Have you seen more references to Harry Potter, Twilight, or other fandoms in YA books this decade? I think it’s a good trend when it’s done right. I enjoy it more when the book celebrates fandom, and it’s usually about a fictional fan culture. These are cool to read because it speaks to the fan in you and draws you into that book’s fan culture.
This week, I want to list some of YA books that celebrate fandom. For most of these books in the list, I wish the source material the characters adore and take to the next level were real. Here is the list of YA novels that celebrate fandom.
Fangirl by Rainbow Rowell
I had to start with the novel that had “fangirl” in the name. Fangirl was the first book that I read that celebrated fandom in a fictional setting. It’s also the oldest book in this list.
What I liked about Fangirl, besides that it featured something akin to Drarry fanfic, is that the book included sections that explained fanfic and the fictional fandom of the book. It worked to teach you about fanfiction in case you didn’t know what it was or didn’t respect it. Then we had Cath, who is a fanfic author, constantly defending it to her college professors and her friends. This is also part of her developing relationship with her love interest.
Geekerella by Ashley Poston
Geekerella is a Cinderella retelling about a girl whose late dad created a convention for his favorite space sci-fi show, Starfield. Geekerella’s ball is the convention, and her prince charming is the actor playing leading male in the movie remake. What I love is seeing the changing tide of the fan culture around Starfield, including how it plays into a family legacy. As with many cult followings, there will be clashes among fans and creators about how they feel about the way the source material is changed, adapted, or expanded. I like that Darian, the actor, is a fan who has to deal with how he feels about the part and adaptation, especially because he is not known for being a fan. Then there is Geekerella who has the same love for the show as her dad and makes every attempt to go. I also love that one of her stepsisters and the majority of fans at the Con help her improve her cosplay at the last minute because of what the Con has meant to them. It’s a beautiful fairy tale about a fan culture.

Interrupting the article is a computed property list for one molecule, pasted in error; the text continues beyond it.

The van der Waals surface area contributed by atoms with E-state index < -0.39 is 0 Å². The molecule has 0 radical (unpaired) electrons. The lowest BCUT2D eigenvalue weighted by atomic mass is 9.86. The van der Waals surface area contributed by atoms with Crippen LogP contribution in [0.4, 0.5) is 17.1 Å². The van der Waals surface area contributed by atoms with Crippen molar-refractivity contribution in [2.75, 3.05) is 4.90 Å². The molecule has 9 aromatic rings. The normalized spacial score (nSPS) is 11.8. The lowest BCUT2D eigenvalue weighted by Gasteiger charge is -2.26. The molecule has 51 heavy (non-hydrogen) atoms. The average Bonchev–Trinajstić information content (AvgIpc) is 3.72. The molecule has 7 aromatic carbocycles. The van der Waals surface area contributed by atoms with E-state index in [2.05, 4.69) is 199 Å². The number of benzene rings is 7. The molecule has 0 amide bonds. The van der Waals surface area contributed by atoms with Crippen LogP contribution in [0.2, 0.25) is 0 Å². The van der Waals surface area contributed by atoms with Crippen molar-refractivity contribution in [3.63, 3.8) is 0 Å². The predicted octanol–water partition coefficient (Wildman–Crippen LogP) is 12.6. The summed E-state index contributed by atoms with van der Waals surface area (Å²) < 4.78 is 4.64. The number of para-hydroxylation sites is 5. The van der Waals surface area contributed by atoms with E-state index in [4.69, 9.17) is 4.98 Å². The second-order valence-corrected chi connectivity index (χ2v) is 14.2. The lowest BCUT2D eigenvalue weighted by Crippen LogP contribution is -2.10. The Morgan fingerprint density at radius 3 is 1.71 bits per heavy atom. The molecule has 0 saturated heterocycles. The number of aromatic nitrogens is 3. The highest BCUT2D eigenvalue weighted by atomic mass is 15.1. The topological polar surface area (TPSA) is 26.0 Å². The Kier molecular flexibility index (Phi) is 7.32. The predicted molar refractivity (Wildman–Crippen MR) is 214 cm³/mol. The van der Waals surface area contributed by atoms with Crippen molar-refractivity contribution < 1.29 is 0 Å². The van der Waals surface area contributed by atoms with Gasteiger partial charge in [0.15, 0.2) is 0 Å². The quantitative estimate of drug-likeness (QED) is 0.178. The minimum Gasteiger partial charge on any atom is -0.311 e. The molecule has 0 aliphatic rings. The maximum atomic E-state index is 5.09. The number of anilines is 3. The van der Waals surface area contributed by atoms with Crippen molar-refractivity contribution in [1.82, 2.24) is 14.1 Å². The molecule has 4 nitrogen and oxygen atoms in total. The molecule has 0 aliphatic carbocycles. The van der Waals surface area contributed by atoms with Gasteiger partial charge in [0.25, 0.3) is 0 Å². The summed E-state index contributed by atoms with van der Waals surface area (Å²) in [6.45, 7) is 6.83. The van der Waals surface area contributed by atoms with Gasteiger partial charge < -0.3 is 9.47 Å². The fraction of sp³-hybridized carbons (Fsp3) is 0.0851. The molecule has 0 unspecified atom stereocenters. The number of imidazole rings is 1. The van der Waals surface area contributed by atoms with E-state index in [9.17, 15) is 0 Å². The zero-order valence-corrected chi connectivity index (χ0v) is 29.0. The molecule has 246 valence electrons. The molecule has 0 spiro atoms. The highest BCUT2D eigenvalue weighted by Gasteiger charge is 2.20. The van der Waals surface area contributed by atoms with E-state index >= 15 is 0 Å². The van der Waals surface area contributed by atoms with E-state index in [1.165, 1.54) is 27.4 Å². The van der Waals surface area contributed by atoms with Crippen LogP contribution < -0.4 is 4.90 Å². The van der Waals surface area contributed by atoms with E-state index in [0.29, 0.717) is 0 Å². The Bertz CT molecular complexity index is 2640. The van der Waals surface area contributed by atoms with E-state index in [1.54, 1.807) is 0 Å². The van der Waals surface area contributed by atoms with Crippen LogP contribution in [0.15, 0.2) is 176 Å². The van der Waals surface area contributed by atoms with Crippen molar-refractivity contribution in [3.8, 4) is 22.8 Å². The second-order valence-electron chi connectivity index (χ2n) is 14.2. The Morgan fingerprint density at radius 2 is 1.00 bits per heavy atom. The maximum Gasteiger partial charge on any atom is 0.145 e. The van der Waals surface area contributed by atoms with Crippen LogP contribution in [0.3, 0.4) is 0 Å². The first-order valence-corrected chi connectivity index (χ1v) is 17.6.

Eliza and Her Monsters by Francesca Zappia
Fandom plays a major role in this novel. Eliza created a webcomic, called Monstrous Sea, that people follow and created a huge fandom that she monitors and participates in. She loves seeing that people write fanfic about her webcomic and some of the cosplay her fans make. She even becomes a big fan of one of the fanfic writers because they novelize her webcomic beautifully. Then she starts falling in love with him in person when she realizes they go to the same school. This novel is unique because it goes further than Fangirl in showing interaction between the author and the readers.
I Believe in a Thing Called Love by Maurene Goo
I don’t think this one officially gets into fandom in the traditional sense of geeking out, cosplaying, writing fanfic, or generally celebrating the universe of a book or movie. However, it is a love letter to K-dramas. Since the protagonist tries to follow the K-drama formula to get the guy, I think she is clearly a fan and enjoying what she loves.
What books, graphic novels, etc., have you read that celebrate fandom? What are your fandoms?